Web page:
Vaginal bacteria modify HIV tenofovir microbicide efficacy in African women

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Abstract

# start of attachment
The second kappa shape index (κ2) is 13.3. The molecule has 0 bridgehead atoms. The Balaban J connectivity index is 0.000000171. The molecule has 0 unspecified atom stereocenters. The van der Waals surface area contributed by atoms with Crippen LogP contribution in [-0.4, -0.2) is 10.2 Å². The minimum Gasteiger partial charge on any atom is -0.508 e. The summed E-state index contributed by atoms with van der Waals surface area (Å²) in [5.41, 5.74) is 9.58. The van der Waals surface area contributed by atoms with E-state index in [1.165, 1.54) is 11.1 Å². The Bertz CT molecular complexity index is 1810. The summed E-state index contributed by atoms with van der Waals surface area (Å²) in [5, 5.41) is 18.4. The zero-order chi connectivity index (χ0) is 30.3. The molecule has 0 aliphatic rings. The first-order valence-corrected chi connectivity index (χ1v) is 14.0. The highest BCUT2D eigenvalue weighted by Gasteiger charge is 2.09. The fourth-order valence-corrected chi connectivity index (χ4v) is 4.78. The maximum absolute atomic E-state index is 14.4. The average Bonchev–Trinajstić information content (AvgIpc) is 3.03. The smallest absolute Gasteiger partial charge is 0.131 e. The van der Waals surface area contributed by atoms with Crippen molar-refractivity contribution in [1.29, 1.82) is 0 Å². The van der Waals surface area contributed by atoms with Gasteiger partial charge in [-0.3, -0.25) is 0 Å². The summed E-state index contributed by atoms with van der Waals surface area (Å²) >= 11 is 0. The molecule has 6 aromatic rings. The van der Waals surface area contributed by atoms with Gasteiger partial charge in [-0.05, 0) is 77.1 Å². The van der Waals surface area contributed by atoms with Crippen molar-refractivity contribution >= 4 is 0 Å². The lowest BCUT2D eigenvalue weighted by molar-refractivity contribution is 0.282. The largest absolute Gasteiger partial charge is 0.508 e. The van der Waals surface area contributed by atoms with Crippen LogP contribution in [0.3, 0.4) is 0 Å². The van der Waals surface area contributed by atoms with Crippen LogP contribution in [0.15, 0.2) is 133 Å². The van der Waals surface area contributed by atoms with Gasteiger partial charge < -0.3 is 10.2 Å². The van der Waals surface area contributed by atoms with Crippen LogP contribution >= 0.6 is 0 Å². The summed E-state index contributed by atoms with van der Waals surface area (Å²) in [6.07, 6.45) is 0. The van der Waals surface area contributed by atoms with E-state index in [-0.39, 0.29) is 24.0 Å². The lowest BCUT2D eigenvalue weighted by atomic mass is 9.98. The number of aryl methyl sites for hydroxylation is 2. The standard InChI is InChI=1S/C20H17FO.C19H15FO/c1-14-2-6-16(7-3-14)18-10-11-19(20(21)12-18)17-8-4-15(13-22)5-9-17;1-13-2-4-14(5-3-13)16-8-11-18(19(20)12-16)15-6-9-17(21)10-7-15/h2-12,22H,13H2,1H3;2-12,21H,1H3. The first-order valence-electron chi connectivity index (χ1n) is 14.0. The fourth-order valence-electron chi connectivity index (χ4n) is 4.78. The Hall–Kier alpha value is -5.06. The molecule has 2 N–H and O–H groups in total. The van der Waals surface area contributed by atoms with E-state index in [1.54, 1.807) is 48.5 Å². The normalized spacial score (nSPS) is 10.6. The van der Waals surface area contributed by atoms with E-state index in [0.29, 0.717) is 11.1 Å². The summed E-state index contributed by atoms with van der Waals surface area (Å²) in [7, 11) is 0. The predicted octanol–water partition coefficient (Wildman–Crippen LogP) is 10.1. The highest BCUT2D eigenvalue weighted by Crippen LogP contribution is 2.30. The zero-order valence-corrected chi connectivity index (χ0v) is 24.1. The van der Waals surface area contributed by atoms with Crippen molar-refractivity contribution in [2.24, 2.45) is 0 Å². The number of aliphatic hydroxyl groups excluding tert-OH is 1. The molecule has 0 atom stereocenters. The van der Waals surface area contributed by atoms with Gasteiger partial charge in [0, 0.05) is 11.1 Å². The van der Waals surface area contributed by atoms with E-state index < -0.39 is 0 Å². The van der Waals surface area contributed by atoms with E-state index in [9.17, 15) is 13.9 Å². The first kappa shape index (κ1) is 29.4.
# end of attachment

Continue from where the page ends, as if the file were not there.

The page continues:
Antiretroviral-based strategies for HIV prevention have shown inconsistent results in women. We investigated whether vaginal microbiota modulated tenofovir gel microbicide efficacy in the CAPRISA (Centre for the AIDS Program of Research in South Africa) 004 trial. Two major vaginal bacterial community types—one dominated by Lactobacillus (59.2%) and the other where Gardnerella vaginalis predominated with other anaerobic bacteria (40.8%)—were identified in 688 women profiled. Tenofovir reduced HIV incidence by 61% (P = 0.013) in Lactobacillus-dominant women but only 18% (P = 0.644) in women with non-Lactobacillus bacteria, a threefold difference in efficacy. Detectible mucosal tenofovir was lower in non-Lactobacillus women, negatively correlating with G. vaginalis and other anaerobic bacteria, which depleted tenofovir by metabolism more rapidly than target cells convert to pharmacologically active drug. This study provides evidence linking vaginal bacteria to microbicide efficacy through tenofovir depletion via bacterial metabolism.

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